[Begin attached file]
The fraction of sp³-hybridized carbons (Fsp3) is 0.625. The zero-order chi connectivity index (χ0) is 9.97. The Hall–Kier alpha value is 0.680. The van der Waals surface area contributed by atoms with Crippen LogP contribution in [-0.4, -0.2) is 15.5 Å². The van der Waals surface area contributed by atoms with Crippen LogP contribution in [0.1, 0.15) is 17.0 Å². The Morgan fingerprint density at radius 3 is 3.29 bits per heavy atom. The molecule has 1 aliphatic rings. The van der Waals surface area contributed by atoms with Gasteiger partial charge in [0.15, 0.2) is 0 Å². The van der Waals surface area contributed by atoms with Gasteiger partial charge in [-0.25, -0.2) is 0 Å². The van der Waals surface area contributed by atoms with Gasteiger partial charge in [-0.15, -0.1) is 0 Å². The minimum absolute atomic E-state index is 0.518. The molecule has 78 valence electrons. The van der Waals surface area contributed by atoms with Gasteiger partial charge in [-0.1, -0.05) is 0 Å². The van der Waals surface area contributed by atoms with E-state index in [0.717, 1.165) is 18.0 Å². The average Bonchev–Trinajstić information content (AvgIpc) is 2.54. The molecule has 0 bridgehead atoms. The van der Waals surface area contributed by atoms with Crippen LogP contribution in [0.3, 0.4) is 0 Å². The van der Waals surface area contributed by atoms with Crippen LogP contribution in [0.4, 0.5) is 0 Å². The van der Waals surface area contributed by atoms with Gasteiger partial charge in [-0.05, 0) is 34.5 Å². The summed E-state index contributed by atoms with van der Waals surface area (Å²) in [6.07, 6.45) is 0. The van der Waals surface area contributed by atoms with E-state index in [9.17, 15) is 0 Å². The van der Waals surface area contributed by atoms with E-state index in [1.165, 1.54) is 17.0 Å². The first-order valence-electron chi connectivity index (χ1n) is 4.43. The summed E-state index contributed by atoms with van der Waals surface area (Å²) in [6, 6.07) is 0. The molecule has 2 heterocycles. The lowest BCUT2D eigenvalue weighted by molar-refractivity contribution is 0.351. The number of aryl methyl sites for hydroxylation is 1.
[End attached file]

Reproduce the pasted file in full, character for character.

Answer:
The fraction of sp³-hybridized carbons (Fsp3) is 0.625. The zero-order chi connectivity index (χ0) is 9.97. The Hall–Kier alpha value is 0.680. The van der Waals surface area contributed by atoms with Crippen LogP contribution in [-0.4, -0.2) is 15.5 Å². The van der Waals surface area contributed by atoms with Crippen LogP contribution in [0.1, 0.15) is 17.0 Å². The Morgan fingerprint density at radius 3 is 3.29 bits per heavy atom. The molecule has 1 aliphatic rings. The van der Waals surface area contributed by atoms with Gasteiger partial charge in [0.15, 0.2) is 0 Å². The van der Waals surface area contributed by atoms with Gasteiger partial charge in [-0.25, -0.2) is 0 Å². The van der Waals surface area contributed by atoms with Gasteiger partial charge in [-0.15, -0.1) is 0 Å². The minimum absolute atomic E-state index is 0.518. The molecule has 78 valence electrons. The van der Waals surface area contributed by atoms with Gasteiger partial charge in [-0.1, -0.05) is 0 Å². The van der Waals surface area contributed by atoms with E-state index in [0.717, 1.165) is 18.0 Å². The average Bonchev–Trinajstić information content (AvgIpc) is 2.54. The molecule has 0 bridgehead atoms. The van der Waals surface area contributed by atoms with Crippen LogP contribution in [0.3, 0.4) is 0 Å². The van der Waals surface area contributed by atoms with Crippen LogP contribution in [0.4, 0.5) is 0 Å². The van der Waals surface area contributed by atoms with Gasteiger partial charge in [-0.05, 0) is 34.5 Å². The summed E-state index contributed by atoms with van der Waals surface area (Å²) in [6.07, 6.45) is 0. The van der Waals surface area contributed by atoms with E-state index in [9.17, 15) is 0 Å². The van der Waals surface area contributed by atoms with E-state index in [1.165, 1.54) is 17.0 Å². The first-order valence-electron chi connectivity index (χ1n) is 4.43. The summed E-state index contributed by atoms with van der Waals surface area (Å²) in [6, 6.07) is 0. The molecule has 2 heterocycles. The lowest BCUT2D eigenvalue weighted by molar-refractivity contribution is 0.351. The number of aryl methyl sites for hydroxylation is 1.